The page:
Gas Chromatography Essay

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Gas chromatography is widely used for analytical purposes in the chemical world to separate and analyse volatile compounds. It is mostly widely known as being paired with a mass spectrometer as, whilst it is a useful technique for testing purity and separating and quantifying compounds, it is less useful for definitive characterisation or identification. In this technique, a sample, which must consist of sufficiently volatile liquids or solids, is injected through a septum into a heated port, which causes the components to rapidly evaporate. The column must then be hot enough to provide sufficient vapour pressure that elution time will be reasonable. The volatilised component will then be carried through the column by the mobile phase – consisting…show more content…
The most widely used carrier gas is helium, which is used in the GOW-MAC Series 600 instrument used in this experiment. Although hydrogen gas gives the fastest separations, whilst having little impact on resolution, it was historically less commonly used due to concentrations of greater than 4% in air being potentially explosive [1]. Capillary chromatography, however, is not known to generate explosive conditions and, more recently, electrolytic generators have been used to produce high purity hydrogen without the risks associated with pressurised hydrogen gas. Solutes will diffuse more rapidly through hydrogen and helium gas than nitrogen gas, resulting in a small plate height, meaning greater resolution, and also a smaller mass transfer in van Deemter’s equation, which links the length of the separation column to the velocity of the mobile…show more content…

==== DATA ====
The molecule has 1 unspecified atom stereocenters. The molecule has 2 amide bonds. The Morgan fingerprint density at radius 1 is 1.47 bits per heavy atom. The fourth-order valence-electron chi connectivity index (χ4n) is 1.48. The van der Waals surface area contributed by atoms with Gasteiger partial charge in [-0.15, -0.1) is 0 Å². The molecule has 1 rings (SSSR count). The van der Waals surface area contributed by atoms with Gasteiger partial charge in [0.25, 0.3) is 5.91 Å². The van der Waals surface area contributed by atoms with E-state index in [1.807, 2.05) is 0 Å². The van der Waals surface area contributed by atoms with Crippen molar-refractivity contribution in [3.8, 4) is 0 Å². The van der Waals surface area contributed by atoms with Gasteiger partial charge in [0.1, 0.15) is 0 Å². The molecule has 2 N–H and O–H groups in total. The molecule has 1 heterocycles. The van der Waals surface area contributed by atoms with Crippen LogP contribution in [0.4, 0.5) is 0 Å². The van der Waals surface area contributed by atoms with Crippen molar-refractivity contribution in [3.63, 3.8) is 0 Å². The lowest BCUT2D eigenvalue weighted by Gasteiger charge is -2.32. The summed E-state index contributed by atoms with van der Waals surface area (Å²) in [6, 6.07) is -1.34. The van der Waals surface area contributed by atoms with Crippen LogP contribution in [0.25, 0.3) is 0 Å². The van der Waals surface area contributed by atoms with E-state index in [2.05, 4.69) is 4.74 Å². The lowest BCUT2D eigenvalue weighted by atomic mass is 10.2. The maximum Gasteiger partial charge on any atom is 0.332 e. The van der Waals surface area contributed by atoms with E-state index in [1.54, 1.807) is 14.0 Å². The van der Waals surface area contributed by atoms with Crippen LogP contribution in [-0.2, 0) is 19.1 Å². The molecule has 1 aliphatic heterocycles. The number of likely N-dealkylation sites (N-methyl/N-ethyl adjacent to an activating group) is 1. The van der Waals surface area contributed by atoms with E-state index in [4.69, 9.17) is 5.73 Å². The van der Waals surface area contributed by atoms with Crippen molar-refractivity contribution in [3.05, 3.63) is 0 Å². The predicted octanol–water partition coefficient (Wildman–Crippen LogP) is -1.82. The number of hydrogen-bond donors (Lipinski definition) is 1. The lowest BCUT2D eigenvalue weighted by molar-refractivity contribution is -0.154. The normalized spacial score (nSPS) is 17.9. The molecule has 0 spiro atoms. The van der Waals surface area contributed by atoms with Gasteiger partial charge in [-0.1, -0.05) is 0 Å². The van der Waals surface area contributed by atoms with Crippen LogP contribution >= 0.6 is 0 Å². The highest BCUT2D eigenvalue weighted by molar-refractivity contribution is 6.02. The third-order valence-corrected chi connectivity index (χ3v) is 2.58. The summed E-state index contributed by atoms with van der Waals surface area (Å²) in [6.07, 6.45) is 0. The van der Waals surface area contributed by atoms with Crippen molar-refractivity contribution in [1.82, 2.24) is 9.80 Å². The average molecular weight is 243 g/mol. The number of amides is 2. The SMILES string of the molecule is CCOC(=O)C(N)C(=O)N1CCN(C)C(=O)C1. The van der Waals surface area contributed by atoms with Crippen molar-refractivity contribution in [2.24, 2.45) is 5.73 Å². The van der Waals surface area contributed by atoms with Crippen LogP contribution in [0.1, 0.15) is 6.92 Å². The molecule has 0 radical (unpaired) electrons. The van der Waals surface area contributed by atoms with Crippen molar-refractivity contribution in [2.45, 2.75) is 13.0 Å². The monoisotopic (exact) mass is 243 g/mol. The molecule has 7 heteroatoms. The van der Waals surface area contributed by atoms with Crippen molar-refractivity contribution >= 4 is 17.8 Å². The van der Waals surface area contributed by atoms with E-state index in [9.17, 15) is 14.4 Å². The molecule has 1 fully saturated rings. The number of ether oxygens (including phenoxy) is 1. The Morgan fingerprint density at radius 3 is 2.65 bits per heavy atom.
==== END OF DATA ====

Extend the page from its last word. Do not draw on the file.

They can potentially be used for polar analytes and will increase the maximum temperatures that can be used without bleed, which would have been of use in this experiment because it could be used to study polar alcohols, and it would mean that alcohols of longer chains and higher boiling points could be studied. As it was, this was not possible with the GOW-MAC Series 600 for this experiment because it had a maximum temperature of 250 oC and studying alcohols longer than butanol would take too long as the temperatures could not have been sufficiently raised to shorten retention times. In a Gas Chromatograph, the resolution is proportional to the number of theoretical plates (N) – also known as the column efficiency – which is in turn proportional to the length of the column, meaning that the resolution is affected by column length: Resolution=

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